Covid-19 (SARS-Cov-2) can be detected in the lungs, oropharynx, colonocyte ACE2 receptors, gastric, duodenal, jejunal and ileal endothelial cells, as well as in the musculoris mucosa of these, and smooth muscle cells of the gastrointestinal tract [10,11], and even in stool . Detection of the virus on all these listed surfaces, presence of viral pathogens in surgical smoke [9,12,13], and reporting of HPV virus transmission through surgical smoke  raise concerns that SARS-Cov-2 virus can also be transmitted through surgical smoke . In addition to this concern, the continuing increase in mortality due to Covid-19 and the virus has not yet been fully controlled may cause psychological problems such as fear, panic or phobia [15-17]. This situation may cause an additional increase in perceived work stress of operating room nurses who are already working under intense stress.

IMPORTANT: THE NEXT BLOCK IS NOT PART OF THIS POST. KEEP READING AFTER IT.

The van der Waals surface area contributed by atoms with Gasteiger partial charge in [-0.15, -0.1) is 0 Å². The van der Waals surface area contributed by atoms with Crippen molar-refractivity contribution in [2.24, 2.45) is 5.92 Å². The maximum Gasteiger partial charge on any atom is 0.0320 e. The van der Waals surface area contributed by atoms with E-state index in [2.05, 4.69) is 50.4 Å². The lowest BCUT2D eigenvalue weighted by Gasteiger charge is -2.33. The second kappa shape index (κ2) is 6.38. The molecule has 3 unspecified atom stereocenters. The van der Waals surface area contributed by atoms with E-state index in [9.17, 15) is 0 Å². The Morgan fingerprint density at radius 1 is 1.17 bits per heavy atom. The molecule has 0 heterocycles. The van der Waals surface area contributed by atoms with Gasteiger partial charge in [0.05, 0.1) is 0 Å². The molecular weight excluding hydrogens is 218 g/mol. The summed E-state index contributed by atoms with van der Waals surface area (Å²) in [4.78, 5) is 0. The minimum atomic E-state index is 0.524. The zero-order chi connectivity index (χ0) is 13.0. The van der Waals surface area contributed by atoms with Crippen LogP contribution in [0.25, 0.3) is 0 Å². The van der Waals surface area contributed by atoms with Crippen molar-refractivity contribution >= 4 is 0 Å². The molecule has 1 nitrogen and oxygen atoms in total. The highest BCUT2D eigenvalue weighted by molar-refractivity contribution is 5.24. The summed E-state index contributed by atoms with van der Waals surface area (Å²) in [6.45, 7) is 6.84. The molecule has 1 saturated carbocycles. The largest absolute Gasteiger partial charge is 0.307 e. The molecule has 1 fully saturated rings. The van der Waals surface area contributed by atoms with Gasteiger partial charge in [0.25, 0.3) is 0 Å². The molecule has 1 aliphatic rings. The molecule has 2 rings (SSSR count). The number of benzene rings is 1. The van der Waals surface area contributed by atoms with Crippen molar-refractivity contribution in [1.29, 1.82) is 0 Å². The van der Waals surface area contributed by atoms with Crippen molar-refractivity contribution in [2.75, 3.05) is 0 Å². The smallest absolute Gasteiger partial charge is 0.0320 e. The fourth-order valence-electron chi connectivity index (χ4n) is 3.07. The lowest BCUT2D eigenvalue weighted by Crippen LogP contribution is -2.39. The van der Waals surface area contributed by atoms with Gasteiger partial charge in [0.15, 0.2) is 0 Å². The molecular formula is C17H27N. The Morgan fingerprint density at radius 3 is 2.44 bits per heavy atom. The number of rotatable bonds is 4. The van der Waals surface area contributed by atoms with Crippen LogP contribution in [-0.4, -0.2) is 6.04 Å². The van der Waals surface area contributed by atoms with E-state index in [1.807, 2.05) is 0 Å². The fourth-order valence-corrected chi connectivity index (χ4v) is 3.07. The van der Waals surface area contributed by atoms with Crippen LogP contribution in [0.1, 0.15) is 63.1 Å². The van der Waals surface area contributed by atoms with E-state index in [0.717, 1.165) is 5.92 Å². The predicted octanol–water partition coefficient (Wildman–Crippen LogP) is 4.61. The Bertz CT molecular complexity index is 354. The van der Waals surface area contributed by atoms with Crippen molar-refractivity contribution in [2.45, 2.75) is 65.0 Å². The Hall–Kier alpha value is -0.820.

Work stress is defined as a situation that arises due to incompetency of the individual and/or physical or psychological reasons, which creates pressure on individuals . Reactions to stressful situations and methods of coping with these stressful situations may vary for individuals. Some individuals may experience problems such as anxiety and depression when they stressful situations, and these problems may last for a long time. For some individuals; on the other hand, these negative conditions last for a short period of time, and these individuals can quickly return to their normal after a short time. The strength of individuals to recover and return back to their normal lives quickly is described by the concept of psychological resilience .